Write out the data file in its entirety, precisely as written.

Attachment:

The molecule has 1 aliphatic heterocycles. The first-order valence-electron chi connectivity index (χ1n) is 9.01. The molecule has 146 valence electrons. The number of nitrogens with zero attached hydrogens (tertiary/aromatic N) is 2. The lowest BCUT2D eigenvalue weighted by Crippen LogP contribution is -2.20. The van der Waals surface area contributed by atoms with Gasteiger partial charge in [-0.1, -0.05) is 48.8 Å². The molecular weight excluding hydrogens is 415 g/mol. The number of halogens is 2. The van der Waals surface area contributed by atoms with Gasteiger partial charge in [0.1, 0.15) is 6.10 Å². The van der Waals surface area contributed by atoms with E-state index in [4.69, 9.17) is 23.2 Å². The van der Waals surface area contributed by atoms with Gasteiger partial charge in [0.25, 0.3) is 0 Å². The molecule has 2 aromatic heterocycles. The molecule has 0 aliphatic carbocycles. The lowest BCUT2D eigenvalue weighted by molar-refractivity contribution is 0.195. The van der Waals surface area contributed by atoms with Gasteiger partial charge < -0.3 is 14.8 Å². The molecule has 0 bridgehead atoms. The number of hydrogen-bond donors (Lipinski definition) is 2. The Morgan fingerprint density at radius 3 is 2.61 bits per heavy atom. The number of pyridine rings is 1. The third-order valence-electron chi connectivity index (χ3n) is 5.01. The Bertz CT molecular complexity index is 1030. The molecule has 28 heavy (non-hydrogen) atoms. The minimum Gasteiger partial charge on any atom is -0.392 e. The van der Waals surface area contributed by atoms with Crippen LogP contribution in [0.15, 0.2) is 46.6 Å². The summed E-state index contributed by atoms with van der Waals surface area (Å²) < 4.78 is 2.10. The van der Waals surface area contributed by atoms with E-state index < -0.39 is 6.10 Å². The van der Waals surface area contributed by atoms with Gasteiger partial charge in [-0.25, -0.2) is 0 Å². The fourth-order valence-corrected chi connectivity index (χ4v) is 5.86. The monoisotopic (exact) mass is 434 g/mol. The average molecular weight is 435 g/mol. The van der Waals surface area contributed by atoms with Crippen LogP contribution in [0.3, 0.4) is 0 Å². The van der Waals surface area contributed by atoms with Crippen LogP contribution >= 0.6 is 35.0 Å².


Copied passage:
The molecule has 1 aliphatic heterocycles. The first-order valence-electron chi connectivity index (χ1n) is 9.01. The molecule has 146 valence electrons. The number of nitrogens with zero attached hydrogens (tertiary/aromatic N) is 2. The lowest BCUT2D eigenvalue weighted by Crippen LogP contribution is -2.20. The van der Waals surface area contributed by atoms with Gasteiger partial charge in [-0.1, -0.05) is 48.8 Å². The molecular weight excluding hydrogens is 415 g/mol. The number of halogens is 2. The van der Waals surface area contributed by atoms with Gasteiger partial charge in [0.1, 0.15) is 6.10 Å². The van der Waals surface area contributed by atoms with E-state index in [4.69, 9.17) is 23.2 Å². The van der Waals surface area contributed by atoms with Gasteiger partial charge in [0.25, 0.3) is 0 Å². The molecule has 2 aromatic heterocycles. The molecule has 0 aliphatic carbocycles. The lowest BCUT2D eigenvalue weighted by molar-refractivity contribution is 0.195. The van der Waals surface area contributed by atoms with Gasteiger partial charge < -0.3 is 14.8 Å². The molecule has 0 bridgehead atoms. The number of hydrogen-bond donors (Lipinski definition) is 2. The Morgan fingerprint density at radius 3 is 2.61 bits per heavy atom. The number of pyridine rings is 1. The third-order valence-electron chi connectivity index (χ3n) is 5.01. The Bertz CT molecular complexity index is 1030. The molecule has 28 heavy (non-hydrogen) atoms. The minimum Gasteiger partial charge on any atom is -0.392 e. The van der Waals surface area contributed by atoms with Crippen LogP contribution in [0.15, 0.2) is 46.6 Å². The summed E-state index contributed by atoms with van der Waals surface area (Å²) < 4.78 is 2.10. The van der Waals surface area contributed by atoms with E-state index < -0.39 is 6.10 Å². The van der Waals surface area contributed by atoms with Gasteiger partial charge in [-0.25, -0.2) is 0 Å². The fourth-order valence-corrected chi connectivity index (χ4v) is 5.86. The monoisotopic (exact) mass is 434 g/mol. The average molecular weight is 435 g/mol. The van der Waals surface area contributed by atoms with Crippen LogP contribution in [0.3, 0.4) is 0 Å². The van der Waals surface area contributed by atoms with Crippen LogP contribution >= 0.6 is 35.0 Å².